Investing: Betting on Demographics

We’re getting older – both individually and as a country. How can you profit from that? Here’s one idea.

If I had to pick one industry that is going to benefit from long-term demographic trends, it would be retirement homes. According to Statistics Canada, the average 65-year-old can expect to be around for another 20.2 years, with men living 18.5 years and women 21.6 years, respectively.

The percentage of people over 65 continues to increase each year. According to a University of Ottawa report, by 2021 – just seven years from now – there will be 6.9 million Canadians age 65 or older. They will represent 17.8 per cent of the total population.

Many of these people will eventually want or need to move into an assisted living facility. There are two types.

Long-Term Care (LTC) facilities. These are designed to accommodate people who require 24-hour per day care in a residential setting and who have a cognitive or physical impairment. Most of these homes provide pharmacy and prescription services, rehabilitation therapy and complex care such as dialysis, wound management, palliative care, dementia care, and management of conditions such as diabetes, stroke and multiple sclerosis. Provincial governments regulate these facilities and financial support is available for people who need this type of care but can’t afford it. Demand is very high and in many cases there are long waiting lists. Most LTC residences have an occupancy rate of close to 100 per cent.

Retirement homes (also called independent living facilities). These are more along the lines of hotels for older people and some are very luxurious. Some assisted care is available but the focus is on independent living. They are also regulated to ensure minimum standards are met but the costs are paid directly by the individual residents.

There are several companies in this field, the best known of which is probably Extendicare Real Estate Investment Trust (TSX: EXE). It has an attractive yield at 7.1 per cent but a spotty history and the price is down about 50 per cent from its high in the spring of 2011.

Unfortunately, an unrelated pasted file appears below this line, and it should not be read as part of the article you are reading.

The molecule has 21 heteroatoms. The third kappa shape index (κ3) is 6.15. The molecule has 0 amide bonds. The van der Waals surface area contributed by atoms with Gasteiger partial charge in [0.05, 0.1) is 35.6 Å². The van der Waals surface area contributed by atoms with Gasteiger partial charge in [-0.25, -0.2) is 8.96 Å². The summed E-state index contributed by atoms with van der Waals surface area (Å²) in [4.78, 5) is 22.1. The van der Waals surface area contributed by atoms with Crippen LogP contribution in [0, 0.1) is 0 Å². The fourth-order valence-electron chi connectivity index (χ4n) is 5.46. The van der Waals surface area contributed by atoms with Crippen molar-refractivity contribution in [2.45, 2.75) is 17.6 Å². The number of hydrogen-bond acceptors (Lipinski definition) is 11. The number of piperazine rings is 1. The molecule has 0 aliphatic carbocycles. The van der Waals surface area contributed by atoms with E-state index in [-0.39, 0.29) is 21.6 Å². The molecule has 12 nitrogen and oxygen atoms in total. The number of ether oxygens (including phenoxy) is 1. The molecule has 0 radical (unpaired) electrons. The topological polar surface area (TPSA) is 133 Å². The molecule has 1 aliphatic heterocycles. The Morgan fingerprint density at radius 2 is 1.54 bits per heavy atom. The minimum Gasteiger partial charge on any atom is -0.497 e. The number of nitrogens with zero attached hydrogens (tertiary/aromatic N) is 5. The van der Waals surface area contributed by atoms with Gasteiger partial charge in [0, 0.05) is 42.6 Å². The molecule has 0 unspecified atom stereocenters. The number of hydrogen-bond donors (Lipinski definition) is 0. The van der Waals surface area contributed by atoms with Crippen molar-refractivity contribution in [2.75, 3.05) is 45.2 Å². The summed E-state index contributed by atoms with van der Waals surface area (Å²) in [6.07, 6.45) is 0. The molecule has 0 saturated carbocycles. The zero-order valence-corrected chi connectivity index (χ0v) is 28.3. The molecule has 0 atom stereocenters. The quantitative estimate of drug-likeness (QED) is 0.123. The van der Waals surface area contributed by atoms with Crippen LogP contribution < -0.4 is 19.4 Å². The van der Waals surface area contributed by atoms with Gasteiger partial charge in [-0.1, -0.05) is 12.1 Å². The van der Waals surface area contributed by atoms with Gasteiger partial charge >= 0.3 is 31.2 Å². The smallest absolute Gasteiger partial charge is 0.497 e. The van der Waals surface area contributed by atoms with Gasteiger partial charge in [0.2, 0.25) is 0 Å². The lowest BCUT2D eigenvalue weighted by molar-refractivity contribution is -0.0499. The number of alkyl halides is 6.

I’m more interested in a company called Leisureworld Senior Care Corp. (TSX: LW, OTC: LWSCF), which completed a $253-million acquisition of Specialty Care Inc. in December. Specialty Care greatly strengthens LW’s position in the retirement home sector, both in terms of the number of quality facilities it offers and an experienced management team.

At first glance, Leisureworld’s financials don’t look impressive. The company reported a net loss of $9.4 million in 2013, up from $9.1 million in 2012. However, because of its extensive property holdings, the company’s structure makes it look more like a REIT, even though it is not actually a trust. The 2013 bottom line reflects almost $29 million in depreciation and amortization charges, which do not involve cash outlays.

A better measure of the company’s financial health is adjusted funds from operations (AFFO), which analysts also use in assessing REITs. For 2013, LW reported AFFO of $37.1 million ($1.21 a share, fully diluted) compared to $34.3 million ($1.25 a share) the year before. The lower per share amount in 2013 is attributed to the issuing of almost 6.4 million new shares to help finance the Specialty Care deal.

The stock pays a monthly dividend of $0.075 per share ($0.90 a year) to yield 7.5 per cent. The payout ratio in 2013 was 72.4 per cent based on AFFO so the dividend is well covered.

There are two significant risks with this stock, which explains why the market has ascribed such a high yield to the shares. The first is that the Specialty Care acquisition may be difficult to digest – the deal increases LW’s size by about one-third. As well, retirement homes, which Specialty Care is weighted towards, have a much lower occupancy rate than LTC facilities.

Second, there is significant interest rate risk here. Like almost all real estate companies, LW is heavily leveraged. Any upward movement in rates will eventually increase loan carrying costs as debt is rolled over. Higher rates would also make the shares less attractive than investment grade bonds on a risk-adjusted basis, which could result in a drop in the share price.

Last year, at the time of the interest rate scare, the stock price plunged by more than $2. It has since recovered since but the shares would be vulnerable if rates were to move sharply higher. Historically, the stock has traded between $10 and $13 since the company went public in 2010.

I like Leisureworld for investors seeking above-average yield who are willing to accept the trade-off of a higher degree of risk. The shares trade on Toronto Stock Exchange and are also listed on the over-the-counter Grey Market in the U.S. under the symbol LWCSF but trading is very light with an average of fewer than 1,900 shares a day changing hands.

Ask your financial adviser if this stock is appropriate for your needs.

Gordon Pape’s new book, RRSPs: The Ultimate Wealth Builder, is now available for purchase at 28% off the suggested retail price. For information on a three-month trial subscription to Gordon Pape’s Income Investor newsletter go here.